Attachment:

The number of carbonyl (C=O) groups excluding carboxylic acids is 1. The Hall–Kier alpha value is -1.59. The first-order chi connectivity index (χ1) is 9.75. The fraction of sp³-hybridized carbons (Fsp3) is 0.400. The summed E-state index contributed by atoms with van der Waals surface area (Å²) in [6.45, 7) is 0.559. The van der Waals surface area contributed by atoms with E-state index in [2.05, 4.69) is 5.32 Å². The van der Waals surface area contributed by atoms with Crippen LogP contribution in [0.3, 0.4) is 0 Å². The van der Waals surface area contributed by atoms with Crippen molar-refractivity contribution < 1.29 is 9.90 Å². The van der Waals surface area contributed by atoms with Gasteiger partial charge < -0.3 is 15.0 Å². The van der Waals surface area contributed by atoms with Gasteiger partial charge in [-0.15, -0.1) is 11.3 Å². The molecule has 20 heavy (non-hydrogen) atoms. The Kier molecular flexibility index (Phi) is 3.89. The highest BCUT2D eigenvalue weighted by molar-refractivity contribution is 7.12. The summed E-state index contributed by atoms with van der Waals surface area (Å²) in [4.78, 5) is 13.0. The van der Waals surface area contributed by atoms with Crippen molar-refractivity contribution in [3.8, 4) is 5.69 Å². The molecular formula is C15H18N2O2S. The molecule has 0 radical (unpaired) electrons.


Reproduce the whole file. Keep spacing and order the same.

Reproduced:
The number of carbonyl (C=O) groups excluding carboxylic acids is 1. The Hall–Kier alpha value is -1.59. The first-order chi connectivity index (χ1) is 9.75. The fraction of sp³-hybridized carbons (Fsp3) is 0.400. The summed E-state index contributed by atoms with van der Waals surface area (Å²) in [6.45, 7) is 0.559. The van der Waals surface area contributed by atoms with E-state index in [2.05, 4.69) is 5.32 Å². The van der Waals surface area contributed by atoms with Crippen LogP contribution in [0.3, 0.4) is 0 Å². The van der Waals surface area contributed by atoms with Crippen molar-refractivity contribution < 1.29 is 9.90 Å². The van der Waals surface area contributed by atoms with Gasteiger partial charge < -0.3 is 15.0 Å². The van der Waals surface area contributed by atoms with Gasteiger partial charge in [-0.15, -0.1) is 11.3 Å². The molecule has 20 heavy (non-hydrogen) atoms. The Kier molecular flexibility index (Phi) is 3.89. The highest BCUT2D eigenvalue weighted by molar-refractivity contribution is 7.12. The summed E-state index contributed by atoms with van der Waals surface area (Å²) in [4.78, 5) is 13.0. The van der Waals surface area contributed by atoms with Crippen molar-refractivity contribution in [3.8, 4) is 5.69 Å². The molecular formula is C15H18N2O2S. The molecule has 0 radical (unpaired) electrons.